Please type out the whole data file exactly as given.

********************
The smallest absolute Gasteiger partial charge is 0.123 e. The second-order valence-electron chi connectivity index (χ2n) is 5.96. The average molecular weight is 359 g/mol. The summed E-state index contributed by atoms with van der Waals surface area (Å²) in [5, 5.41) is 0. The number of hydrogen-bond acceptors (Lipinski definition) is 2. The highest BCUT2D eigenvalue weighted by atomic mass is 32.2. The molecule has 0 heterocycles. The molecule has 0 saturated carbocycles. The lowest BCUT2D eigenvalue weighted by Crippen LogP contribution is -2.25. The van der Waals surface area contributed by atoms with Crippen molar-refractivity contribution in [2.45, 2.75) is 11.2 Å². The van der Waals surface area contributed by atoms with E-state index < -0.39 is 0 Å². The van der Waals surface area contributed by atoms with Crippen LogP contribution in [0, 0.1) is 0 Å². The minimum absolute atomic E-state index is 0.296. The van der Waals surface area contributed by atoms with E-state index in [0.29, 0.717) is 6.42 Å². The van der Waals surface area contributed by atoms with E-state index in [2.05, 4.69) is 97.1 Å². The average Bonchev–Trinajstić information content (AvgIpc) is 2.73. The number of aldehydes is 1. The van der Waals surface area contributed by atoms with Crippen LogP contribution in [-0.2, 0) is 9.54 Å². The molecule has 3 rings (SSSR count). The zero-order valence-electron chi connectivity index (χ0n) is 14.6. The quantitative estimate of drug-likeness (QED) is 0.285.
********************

The smallest absolute Gasteiger partial charge is 0.123 e. The second-order valence-electron chi connectivity index (χ2n) is 5.96. The average molecular weight is 359 g/mol. The summed E-state index contributed by atoms with van der Waals surface area (Å²) in [5, 5.41) is 0. The number of hydrogen-bond acceptors (Lipinski definition) is 2. The highest BCUT2D eigenvalue weighted by atomic mass is 32.2. The molecule has 0 heterocycles. The molecule has 0 saturated carbocycles. The lowest BCUT2D eigenvalue weighted by Crippen LogP contribution is -2.25. The van der Waals surface area contributed by atoms with Crippen molar-refractivity contribution in [2.45, 2.75) is 11.2 Å². The van der Waals surface area contributed by atoms with E-state index < -0.39 is 0 Å². The van der Waals surface area contributed by atoms with Crippen LogP contribution in [0, 0.1) is 0 Å². The minimum absolute atomic E-state index is 0.296. The van der Waals surface area contributed by atoms with E-state index in [0.29, 0.717) is 6.42 Å². The van der Waals surface area contributed by atoms with E-state index in [2.05, 4.69) is 97.1 Å². The average Bonchev–Trinajstić information content (AvgIpc) is 2.73. The number of aldehydes is 1. The van der Waals surface area contributed by atoms with Crippen LogP contribution in [-0.2, 0) is 9.54 Å². The molecule has 3 rings (SSSR count). The zero-order valence-electron chi connectivity index (χ0n) is 14.6. The quantitative estimate of drug-likeness (QED) is 0.285.